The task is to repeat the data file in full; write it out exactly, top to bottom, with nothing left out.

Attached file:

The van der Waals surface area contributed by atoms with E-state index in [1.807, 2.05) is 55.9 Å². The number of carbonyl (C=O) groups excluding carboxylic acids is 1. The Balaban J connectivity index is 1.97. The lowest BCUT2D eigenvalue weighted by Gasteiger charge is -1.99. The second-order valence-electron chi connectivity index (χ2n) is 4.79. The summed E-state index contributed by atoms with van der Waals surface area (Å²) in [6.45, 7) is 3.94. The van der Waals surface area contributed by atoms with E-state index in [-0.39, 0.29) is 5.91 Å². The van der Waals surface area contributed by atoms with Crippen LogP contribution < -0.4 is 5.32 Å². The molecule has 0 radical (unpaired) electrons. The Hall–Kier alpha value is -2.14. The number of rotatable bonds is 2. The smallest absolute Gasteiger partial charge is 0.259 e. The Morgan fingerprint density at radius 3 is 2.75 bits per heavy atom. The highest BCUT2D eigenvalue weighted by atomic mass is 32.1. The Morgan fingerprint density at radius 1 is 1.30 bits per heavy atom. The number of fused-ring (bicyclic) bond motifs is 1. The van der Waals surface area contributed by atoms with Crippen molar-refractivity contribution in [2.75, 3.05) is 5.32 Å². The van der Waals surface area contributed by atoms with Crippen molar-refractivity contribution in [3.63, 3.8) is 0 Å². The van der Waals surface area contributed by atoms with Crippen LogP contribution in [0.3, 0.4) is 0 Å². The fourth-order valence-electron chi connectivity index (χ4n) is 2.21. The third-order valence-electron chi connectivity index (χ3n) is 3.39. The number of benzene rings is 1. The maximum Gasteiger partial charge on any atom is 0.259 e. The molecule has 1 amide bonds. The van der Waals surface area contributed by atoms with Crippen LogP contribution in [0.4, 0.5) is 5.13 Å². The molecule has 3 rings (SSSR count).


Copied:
The van der Waals surface area contributed by atoms with E-state index in [1.807, 2.05) is 55.9 Å². The number of carbonyl (C=O) groups excluding carboxylic acids is 1. The Balaban J connectivity index is 1.97. The lowest BCUT2D eigenvalue weighted by Gasteiger charge is -1.99. The second-order valence-electron chi connectivity index (χ2n) is 4.79. The summed E-state index contributed by atoms with van der Waals surface area (Å²) in [6.45, 7) is 3.94. The van der Waals surface area contributed by atoms with E-state index in [-0.39, 0.29) is 5.91 Å². The van der Waals surface area contributed by atoms with Crippen LogP contribution < -0.4 is 5.32 Å². The molecule has 0 radical (unpaired) electrons. The Hall–Kier alpha value is -2.14. The number of rotatable bonds is 2. The smallest absolute Gasteiger partial charge is 0.259 e. The Morgan fingerprint density at radius 3 is 2.75 bits per heavy atom. The highest BCUT2D eigenvalue weighted by atomic mass is 32.1. The Morgan fingerprint density at radius 1 is 1.30 bits per heavy atom. The number of fused-ring (bicyclic) bond motifs is 1. The van der Waals surface area contributed by atoms with Crippen molar-refractivity contribution in [2.75, 3.05) is 5.32 Å². The van der Waals surface area contributed by atoms with Crippen molar-refractivity contribution in [3.63, 3.8) is 0 Å². The van der Waals surface area contributed by atoms with Crippen LogP contribution in [0.3, 0.4) is 0 Å². The fourth-order valence-electron chi connectivity index (χ4n) is 2.21. The third-order valence-electron chi connectivity index (χ3n) is 3.39. The number of benzene rings is 1. The maximum Gasteiger partial charge on any atom is 0.259 e. The molecule has 1 amide bonds. The van der Waals surface area contributed by atoms with Crippen LogP contribution in [0.4, 0.5) is 5.13 Å². The molecule has 3 rings (SSSR count).